Then, as a result of this petition (which one can still sign), it now appears that a consultation on the proposed LGBT Civil Union law has been scheduled at the Centro Congressi Kursaal, in the city of San Marino, at 4 PM on 6 April 2018. The official notice is here, in Italian:

  • 29. allan120102  |  March 28, 2018 at 10:54 am

    Breaking. Federal appeals court in Peru struck down a judge order that has force Peru to recognize ssm. The federal appeals courts said its decision was because the plaintiff didnt sue in the correct time

  • 30. VIRick  |  March 28, 2018 at 2:21 pm

    Perú: Ruling Annulled Ordering RENIEC to Record Same-Sex Marriage

    Perú: Anulan Sentencia que Ordenaba al RENIEC a Inscribir un Matrimonio Homosexual

    La Cuarta Sala Civil de la Corte Superior de Justicia de Lima anuló el fallo que ordenaba al Registro Nacional de Identificación y Estado Civil (RENIEC) reconocer e inscribir el matrimonio homosexual entre Óscar Ugarteche (peruano) y Fidel Aroche (mexicano), celebrado en el extranjero (México).

    Como se recuerda, por primera vez, hace más de un año, el Poder Judicial emitió una histórica sentencia en la que reconocía un matrimonio entre dos personas del mismo sexo cebrado en México y ordenaba al Reniec que dicho acto sea inscrito. La jueza constitucional motivó su resolución apelando a varias sentencias de la Corte Interamericana de Derechos Humanos, como el caso "Atala Riffo vs. Chile," "Duque vs. Colombia," etc., para amparar la pretensión, y señalar que no es factible la discriminación por orientación sexual.

    Como se sabe, durante el proceso judicial, el Séptimo Juzgado Constitucional de Lima emitió la Resolución N° 9, que rechazó la excepción de prescripción presentada por el Reniec. La entidad arguyó que Oscar Ugarteche no había interpuesto su demanda de amparo dentro del plazo de ley. Y este fue el escollo que no pudo superar el demandante.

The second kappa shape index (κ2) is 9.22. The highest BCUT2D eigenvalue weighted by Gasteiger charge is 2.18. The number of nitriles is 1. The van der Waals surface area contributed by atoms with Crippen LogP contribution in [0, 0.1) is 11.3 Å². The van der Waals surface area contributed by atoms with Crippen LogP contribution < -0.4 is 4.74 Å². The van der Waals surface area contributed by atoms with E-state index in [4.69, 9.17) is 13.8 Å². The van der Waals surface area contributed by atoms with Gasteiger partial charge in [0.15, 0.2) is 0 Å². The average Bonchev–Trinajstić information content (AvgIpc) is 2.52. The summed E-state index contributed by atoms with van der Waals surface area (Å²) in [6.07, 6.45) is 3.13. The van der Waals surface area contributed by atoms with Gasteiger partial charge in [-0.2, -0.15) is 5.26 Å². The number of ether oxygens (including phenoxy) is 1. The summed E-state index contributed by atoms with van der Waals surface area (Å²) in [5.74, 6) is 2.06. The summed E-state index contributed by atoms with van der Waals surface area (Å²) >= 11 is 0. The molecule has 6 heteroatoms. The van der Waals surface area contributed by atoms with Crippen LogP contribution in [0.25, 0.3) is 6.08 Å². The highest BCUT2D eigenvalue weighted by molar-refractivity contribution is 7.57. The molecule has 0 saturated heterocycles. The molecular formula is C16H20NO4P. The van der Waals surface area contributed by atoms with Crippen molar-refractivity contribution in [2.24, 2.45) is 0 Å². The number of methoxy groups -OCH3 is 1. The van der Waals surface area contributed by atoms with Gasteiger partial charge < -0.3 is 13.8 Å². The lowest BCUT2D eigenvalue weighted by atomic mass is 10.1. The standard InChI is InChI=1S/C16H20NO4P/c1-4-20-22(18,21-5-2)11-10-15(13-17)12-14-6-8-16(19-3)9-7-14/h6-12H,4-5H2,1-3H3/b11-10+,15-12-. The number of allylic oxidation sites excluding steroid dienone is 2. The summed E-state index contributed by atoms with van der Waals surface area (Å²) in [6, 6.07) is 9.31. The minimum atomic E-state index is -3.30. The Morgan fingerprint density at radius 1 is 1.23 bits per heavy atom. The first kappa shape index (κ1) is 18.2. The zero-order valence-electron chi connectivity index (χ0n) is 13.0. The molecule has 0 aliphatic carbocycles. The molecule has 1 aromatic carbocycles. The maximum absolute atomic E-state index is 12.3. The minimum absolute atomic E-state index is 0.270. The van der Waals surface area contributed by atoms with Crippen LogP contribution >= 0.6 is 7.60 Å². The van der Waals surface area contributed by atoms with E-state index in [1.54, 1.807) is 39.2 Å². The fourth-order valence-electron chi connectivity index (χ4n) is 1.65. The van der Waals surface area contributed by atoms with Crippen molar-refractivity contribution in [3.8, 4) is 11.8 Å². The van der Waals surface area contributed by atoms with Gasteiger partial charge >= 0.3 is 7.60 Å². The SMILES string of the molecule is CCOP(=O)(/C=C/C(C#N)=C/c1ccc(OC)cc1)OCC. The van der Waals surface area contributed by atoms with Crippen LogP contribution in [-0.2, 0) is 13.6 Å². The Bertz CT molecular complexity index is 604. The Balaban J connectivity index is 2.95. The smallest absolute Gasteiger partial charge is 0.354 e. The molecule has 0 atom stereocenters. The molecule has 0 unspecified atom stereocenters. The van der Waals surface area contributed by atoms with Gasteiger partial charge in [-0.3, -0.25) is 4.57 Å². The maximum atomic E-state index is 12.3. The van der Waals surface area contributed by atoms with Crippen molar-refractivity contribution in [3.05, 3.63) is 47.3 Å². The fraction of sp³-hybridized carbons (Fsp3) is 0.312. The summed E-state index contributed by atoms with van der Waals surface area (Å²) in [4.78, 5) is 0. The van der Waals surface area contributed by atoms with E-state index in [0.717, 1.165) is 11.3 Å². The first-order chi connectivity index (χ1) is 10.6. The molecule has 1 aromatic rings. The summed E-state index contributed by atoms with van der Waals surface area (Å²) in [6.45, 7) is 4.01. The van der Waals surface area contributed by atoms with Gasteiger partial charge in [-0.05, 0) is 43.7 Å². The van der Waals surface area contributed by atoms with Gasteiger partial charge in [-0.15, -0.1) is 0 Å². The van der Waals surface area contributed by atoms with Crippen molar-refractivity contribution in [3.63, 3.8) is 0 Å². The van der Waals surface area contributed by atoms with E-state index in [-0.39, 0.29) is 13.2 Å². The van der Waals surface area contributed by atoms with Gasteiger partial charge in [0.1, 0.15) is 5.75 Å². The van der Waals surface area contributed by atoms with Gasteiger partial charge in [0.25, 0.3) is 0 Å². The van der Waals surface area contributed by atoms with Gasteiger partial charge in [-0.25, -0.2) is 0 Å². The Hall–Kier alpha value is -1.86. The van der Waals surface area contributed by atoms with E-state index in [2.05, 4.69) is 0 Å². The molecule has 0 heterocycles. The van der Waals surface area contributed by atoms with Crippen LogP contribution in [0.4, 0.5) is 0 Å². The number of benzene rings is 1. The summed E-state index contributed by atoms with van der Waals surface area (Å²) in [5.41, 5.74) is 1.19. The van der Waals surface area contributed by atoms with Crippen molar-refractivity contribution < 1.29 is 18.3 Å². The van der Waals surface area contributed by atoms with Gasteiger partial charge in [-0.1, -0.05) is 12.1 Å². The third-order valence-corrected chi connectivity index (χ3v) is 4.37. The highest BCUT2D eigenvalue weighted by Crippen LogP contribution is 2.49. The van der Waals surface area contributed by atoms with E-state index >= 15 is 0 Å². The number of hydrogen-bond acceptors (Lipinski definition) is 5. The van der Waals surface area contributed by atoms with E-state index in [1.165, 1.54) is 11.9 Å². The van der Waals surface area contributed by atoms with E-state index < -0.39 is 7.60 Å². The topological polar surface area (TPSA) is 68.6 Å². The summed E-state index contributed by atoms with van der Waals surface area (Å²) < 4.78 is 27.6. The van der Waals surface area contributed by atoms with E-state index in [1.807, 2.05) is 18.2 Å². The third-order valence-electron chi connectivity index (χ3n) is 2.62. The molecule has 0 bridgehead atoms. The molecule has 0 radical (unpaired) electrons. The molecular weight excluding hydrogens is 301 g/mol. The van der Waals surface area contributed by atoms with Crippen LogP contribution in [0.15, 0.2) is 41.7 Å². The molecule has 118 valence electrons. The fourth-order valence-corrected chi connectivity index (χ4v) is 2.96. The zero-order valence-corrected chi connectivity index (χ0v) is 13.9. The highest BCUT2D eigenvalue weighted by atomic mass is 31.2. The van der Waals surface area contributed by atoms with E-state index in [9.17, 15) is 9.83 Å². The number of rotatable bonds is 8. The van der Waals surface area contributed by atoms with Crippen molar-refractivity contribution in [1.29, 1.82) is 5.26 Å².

Reniec aducía que había notificado el agotamiento de la vía administrativa a Ugarteche hacia el 21 de agosto del 2012, mientras que este recién presentó su demanda el 12 de diciembre de ese año, con lo cual sostenía que se había violado lo dispuesto en el artículo 44 del Código Procesal Constitucional. El plazo para interponer la demanda de amparo vencía el 6 de diciembre de ese año. Ugarteche lo hizo 6 días después.

    The Fourth Civil Chamber of the Superior Court of Justice of Lima annulled the ruling ordering the National Registry of Identification and Civil Status (RENIEC) to recognize and register a same-sex marriage between Óscar Ugarteche (Peruvian) and Fidel Aroche (Mexican), celebrated abroad (Mexico).

    As one will remember, for the first time, more than a year ago, the Court issued an historic ruling in which it recognized a marriage between a same-sex couple in Mexico and ordered RENIEC that said act be registered. A constitutional judge made her decision citing several judgments of the IACHR, such as the case of "Atala Riffo v. Chile," "Duque v. Colombia," etc., to protect the claim, and point out that discrimination based on sexual orientation is not permissible.

    As is known, during the judicial process, the Seventh Constitutional Court of Lima issued Resolution No. 9, which rejected the limitation exception filed by RENIEC. The entity argued that Oscar Ugarteche had not filed his application for amparo within the statute of limitations. And this was the pitfall that the plaintiff could not overcome.

    RENIEC argued that they had notified Ugarteche that the administrative channels were exhausted on 21 August 2012, while the latter filed his complaint on 12 December 2012, of which they argued that the provisions of Article 44 of the Constitutional Procedural Code had been violated. The deadline for filing the amparo claim expired on 6 December 2012. Ugarteche filed it 6 days later.

  • 31. VIRick  |  March 28, 2018 at 5:14 pm

    Perú: More on the Instant Ruling, Including a Major Procedural Flaw